Have you sipped a craft 40-ounce?

What are the chances you’ll buy a chilled 40-ounce of malt liquor in the future? At this point in your life, it’s probably slim. But, what if that malt liquor carried the stamp of your favorite craft brewery?

It would be misleading to say traditional malt liquor—I’m talking about the roided-out lager brewed with flaked corn and corn sugar—is a developing trend in the craft beer industry, but it’s certainly a happening: Dogfish Head, Snake River, Full Sail, Devils Backbone, Oskar Blues—these are names we all know, and breweries who’ve produced a malt liquor at one point in time.

Sometimes they’re packaged in brown paper bags, and I think that’s totally awesome.

For the most part, these throwback beers are a novelty, but that’s not to say brewers approach the process with any less intensity than, say, their IPA: One of Full Sail’s recent specialty Brewer’s Share releases was Big Daddy J’s Malt Liquor. The limited release clocked in at 8%-ABV and was thoughtfully hopped with the Hallertau Hersbrucker variety.

But, for a wild, reimagined approach to the convenience store style—and a possible glimpse into the style’s future in craft beer—look no further than Devils Backbone’s brewmaster Jason Oliver, who admits to having a “long and sordid history with malt liquors.” He’s not kidding: Oliver won Best of Show at the Chicago Real Ale Festival in 2000 with a malt liquor and has brewed three during his tenure at the GABF award-winning Virginia brewery. The first was Turbo Cougar Malt Liquor, a recipe that later evolved into their helles bock. The second, Brewhaha, was hopped with Warrior and Hop Union’s experimental HBC 342 hop variety. The third is Vision Quest, a southwest-themed version brewed with familiar pilsner malt and flaked corn, hopped with Warrior and Chinook, spiced with sage and fermented with blue Agave nectar. Forty ounces to (brewing) freedom, indeed.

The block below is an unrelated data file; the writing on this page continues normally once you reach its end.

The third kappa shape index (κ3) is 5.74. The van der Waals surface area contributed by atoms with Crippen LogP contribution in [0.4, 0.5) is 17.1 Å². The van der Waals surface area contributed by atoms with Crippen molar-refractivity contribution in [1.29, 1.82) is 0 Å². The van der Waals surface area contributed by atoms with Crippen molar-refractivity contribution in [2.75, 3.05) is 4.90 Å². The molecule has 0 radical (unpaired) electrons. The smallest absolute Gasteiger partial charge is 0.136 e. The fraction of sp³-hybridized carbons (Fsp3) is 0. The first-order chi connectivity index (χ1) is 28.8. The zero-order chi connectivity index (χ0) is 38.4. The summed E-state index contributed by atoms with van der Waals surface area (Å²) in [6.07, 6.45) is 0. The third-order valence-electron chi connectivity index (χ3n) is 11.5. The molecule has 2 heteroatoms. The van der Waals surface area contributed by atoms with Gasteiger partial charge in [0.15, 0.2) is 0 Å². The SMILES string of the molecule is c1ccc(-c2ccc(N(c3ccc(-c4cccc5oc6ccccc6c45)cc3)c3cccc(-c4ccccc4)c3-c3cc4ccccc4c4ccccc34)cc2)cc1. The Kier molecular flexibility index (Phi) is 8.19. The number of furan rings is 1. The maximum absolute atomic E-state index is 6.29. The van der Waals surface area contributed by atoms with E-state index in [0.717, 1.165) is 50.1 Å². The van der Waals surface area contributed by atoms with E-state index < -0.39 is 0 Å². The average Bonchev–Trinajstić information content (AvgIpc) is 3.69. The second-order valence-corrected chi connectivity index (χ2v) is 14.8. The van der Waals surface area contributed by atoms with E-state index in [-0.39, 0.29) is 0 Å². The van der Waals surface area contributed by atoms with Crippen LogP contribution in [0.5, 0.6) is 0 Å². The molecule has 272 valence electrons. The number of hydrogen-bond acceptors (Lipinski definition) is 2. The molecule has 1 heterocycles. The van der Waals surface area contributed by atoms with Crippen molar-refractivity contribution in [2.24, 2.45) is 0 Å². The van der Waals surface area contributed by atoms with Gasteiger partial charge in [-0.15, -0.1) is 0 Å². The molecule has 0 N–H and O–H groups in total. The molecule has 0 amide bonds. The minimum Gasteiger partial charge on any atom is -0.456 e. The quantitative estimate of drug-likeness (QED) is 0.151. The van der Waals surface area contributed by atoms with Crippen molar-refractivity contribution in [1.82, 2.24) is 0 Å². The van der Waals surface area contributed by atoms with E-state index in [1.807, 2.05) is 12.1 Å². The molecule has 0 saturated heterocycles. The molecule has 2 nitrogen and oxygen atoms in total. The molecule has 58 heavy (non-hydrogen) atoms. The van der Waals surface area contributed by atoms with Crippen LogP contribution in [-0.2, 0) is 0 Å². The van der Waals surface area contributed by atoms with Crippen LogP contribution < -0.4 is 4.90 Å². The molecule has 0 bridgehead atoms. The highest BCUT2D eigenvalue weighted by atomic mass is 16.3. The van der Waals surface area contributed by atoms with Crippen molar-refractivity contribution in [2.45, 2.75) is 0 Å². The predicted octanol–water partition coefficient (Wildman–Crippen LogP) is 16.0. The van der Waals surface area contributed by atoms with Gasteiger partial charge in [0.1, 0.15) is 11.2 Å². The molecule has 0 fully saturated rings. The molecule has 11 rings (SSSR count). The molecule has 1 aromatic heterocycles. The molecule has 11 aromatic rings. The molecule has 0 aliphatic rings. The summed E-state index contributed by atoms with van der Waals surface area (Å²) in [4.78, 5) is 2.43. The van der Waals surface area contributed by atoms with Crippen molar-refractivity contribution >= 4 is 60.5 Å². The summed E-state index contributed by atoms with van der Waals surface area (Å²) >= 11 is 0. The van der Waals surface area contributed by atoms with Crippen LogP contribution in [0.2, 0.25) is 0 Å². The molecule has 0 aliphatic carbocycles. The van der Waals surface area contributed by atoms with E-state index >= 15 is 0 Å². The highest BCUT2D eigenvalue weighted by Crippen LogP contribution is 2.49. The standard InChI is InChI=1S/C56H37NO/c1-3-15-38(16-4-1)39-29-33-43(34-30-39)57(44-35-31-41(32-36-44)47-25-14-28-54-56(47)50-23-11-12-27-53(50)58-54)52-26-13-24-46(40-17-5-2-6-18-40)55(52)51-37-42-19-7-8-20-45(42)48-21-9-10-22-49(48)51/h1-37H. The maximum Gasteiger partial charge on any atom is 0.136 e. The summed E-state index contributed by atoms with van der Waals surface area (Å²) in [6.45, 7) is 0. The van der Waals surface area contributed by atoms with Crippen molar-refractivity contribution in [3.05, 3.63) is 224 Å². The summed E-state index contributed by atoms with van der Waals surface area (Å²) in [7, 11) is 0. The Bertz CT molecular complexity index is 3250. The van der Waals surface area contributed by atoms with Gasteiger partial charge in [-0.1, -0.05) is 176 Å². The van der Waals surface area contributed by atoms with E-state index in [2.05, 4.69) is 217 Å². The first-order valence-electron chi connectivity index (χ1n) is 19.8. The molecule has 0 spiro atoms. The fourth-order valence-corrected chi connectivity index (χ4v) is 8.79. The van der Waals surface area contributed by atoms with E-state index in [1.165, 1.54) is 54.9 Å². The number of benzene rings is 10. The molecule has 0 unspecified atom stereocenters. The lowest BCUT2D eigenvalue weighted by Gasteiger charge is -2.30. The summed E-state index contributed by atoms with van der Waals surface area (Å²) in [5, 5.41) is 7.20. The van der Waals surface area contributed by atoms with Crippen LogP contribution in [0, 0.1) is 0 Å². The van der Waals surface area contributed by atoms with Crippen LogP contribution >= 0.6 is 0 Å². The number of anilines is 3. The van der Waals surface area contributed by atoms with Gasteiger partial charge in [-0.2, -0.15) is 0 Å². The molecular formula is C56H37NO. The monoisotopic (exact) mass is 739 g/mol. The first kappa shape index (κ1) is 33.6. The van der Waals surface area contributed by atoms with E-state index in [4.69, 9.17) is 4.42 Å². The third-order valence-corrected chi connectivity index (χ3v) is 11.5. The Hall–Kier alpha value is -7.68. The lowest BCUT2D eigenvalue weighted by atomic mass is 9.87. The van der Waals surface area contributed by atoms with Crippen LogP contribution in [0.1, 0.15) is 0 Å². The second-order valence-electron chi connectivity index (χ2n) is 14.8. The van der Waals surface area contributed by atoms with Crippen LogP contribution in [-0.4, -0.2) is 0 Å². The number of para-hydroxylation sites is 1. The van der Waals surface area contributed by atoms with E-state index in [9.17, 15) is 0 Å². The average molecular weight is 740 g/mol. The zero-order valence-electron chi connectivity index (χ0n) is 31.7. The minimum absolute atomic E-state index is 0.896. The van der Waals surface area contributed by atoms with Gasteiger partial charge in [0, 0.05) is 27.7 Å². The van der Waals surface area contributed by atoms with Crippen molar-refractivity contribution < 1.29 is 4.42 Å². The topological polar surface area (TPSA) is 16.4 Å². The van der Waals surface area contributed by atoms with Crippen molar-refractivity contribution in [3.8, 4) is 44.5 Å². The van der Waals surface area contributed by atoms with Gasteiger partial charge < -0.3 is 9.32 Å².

“Despite the tongue-in-cheek brown bag references, I think malt liquors have a place in craft beer,” Oliver said. “The fact that these are hand-crafted, fresh and unpasteurized make them less a high-alcohol commodity and more a nice, strong lager that is not overly heavy. I approach brewing a malt liquor almost like I would a Belgian-inspired blond ale. The adjuncts of corn or sugar lightens the body and boosts the alcohol, keeping it light on the palate.”

One day, I might approach drinking a 40-ounce almost like I would a Belgian-inspired blond ale. Now, what are the chances you’ll buy a chilled 40-ounce of craft malt liquor in the future?

Posted on Tuesday, April 24th, 2012